In an urgent open letter to the WA Environment Minister Stephen Dawson, scientists and experts from all over Australia have warned that WA’s best loved colony of Little Penguins on Penguin Island could be devastated if the proposed canal-marina development at Mangles Bay in Rockingham is allowed to proceed.
A decision on the proposal by the Minister for Planning is understood to be imminent, however the scientists have called for an urgent review of the project by the Environmental Protection Authority (EPA) to allow important new information to be considered before the approval is granted.
Despite having the highest conservation status of all Little Penguin colonies in Australia, the Penguin Island colony population has almost halved since 2007 - most likely due to dwindling fish numbers, coastal development, and boat strikes that contribute to a quarter of Little Penguin deaths.
The letter to Minister Dawson warns that the proposed canal-marina development has the potential to devastate both the Penguin Island and Garden Island colonies. Threats include dredging the Little Penguins’ feeding grounds in Mangles Bay, increasing fatal boat strikes by introducing an additional 500 boats to the area, and reduced fish numbers due to impacts on water quality.
CCWA Director Piers Verstegen said the alarming new information from scientists showing that the canal development could spell disaster for Little Penguins must be taken seriously.
“The Little Penguins, seals, and other marine life around Penguin Island and Point Peron are iconic. They are loved by locals and tourists alike, and must be protected.
“This new information must trigger a re-assessment of the canal proposal by the EPA, before any further planning approvals are given for this unpopular and damaging development.
“Minister Saffioti cannot make a responsible planning decision to approve this project, now that these scientists have warned of important new information that was not considered as part of the the environmental assessment for the project conducted by the Barnett Government.
“Allowing this development to go ahead would cause a major ongoing environmental headache for the State Government, and it would destroy jobs in fishing, tourism, and other industries.
“On the other hand, the popular Coastal Park proposal for Point Peron will create many new sustainable job opportunities while giving the community a wonderful new asset that will be regionally significant.”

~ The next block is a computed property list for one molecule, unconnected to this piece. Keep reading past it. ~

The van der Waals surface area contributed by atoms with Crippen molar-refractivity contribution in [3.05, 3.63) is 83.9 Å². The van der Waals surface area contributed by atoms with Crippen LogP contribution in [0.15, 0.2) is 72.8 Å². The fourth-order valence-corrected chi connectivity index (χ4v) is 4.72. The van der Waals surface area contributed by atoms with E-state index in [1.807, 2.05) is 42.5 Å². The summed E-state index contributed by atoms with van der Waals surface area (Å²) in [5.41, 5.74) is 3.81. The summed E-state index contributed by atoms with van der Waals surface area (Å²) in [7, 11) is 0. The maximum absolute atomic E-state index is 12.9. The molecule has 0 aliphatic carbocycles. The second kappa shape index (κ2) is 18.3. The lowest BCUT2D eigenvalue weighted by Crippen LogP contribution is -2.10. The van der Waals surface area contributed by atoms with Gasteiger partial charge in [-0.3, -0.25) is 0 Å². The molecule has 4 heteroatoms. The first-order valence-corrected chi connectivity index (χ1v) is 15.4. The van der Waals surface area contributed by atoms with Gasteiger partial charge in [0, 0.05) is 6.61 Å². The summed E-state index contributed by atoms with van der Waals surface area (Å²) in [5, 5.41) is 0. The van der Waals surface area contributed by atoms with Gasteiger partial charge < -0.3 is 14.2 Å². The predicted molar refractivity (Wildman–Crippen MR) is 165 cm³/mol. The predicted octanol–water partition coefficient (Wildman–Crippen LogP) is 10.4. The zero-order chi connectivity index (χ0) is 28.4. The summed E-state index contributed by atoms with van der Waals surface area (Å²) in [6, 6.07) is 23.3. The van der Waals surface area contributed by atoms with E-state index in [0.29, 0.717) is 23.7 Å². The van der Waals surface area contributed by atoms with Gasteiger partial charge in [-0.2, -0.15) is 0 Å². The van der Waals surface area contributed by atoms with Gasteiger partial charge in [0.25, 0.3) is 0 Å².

WA penguin expert Dr Belinda Cannell, who is based at the University of Western Australia and Murdoch University, said, “The Little Penguin colony on Penguin Island has approximately halved since 2007, and if the proposed Mangles Bay development goes ahead, we could lose both populations of Little Penguins - both on Penguin Island and Garden Island.
“This area is incredibly important for the Little Penguins while they’re incubating eggs and raising chicks. We’re concerned that the canal-marina will impact the seagrass areas and fish stocks, which could increase how far the Little Penguins have to travel to feed their young. If the chicks don’t eat enough before they leave the nest, they’re unlikely to survive.”
Public health expert and Emeritus Prof. Bruce Armstrong said, “Point Peron is a significant tourist attraction, and it will be substantially diminished if the proposed canal-marina development goes ahead. The development would have disastrous environmental consequences, and would be an economic loss due to the loss of tourism.
“In 1964 this land was ceded to the State by the Commonwealth on condition that it was kept as public open space. If the development goes ahead, a large amount of Bush Forever will be removed, and we will lose that green space that we know is so important to people’s mental and physical health.
“In addition to the loss of the Little Penguin colonies, the rare thrombolites in Lake Richmond could also be destroyed. As a freshwater lake, Lake Richmond has one of the few colonies of thrombolites left in the world, and the dredging required for the development could cause the lake to turn saline, which would destroy the thrombolites.”
WA seagrass expert Dr Jennifer Verduin said, “Seagrasses are important to our coasts as they provide oxygen, are home to and form protection for thousands of fish and many more other marine creatures, keep sediment stable and are nursery grounds for many commercially important fisheries.
“The decrease of seagrasses along our coast is worrying. Research shows that seagrasses worldwide are disappearing at a rate of around one soccer field every half hour. In the greater Cockburn Sound area over 77% of seagrasses have disappeared, even with improved water quality over recent times.
“A review of restoration trials around the world shows that construction work can lead to a much lower restoration success than local direct impact. In addition coastal developments are often associated with an increase in boating and general use of such an area, causing further impacts on seagrasses and other marine organisms.”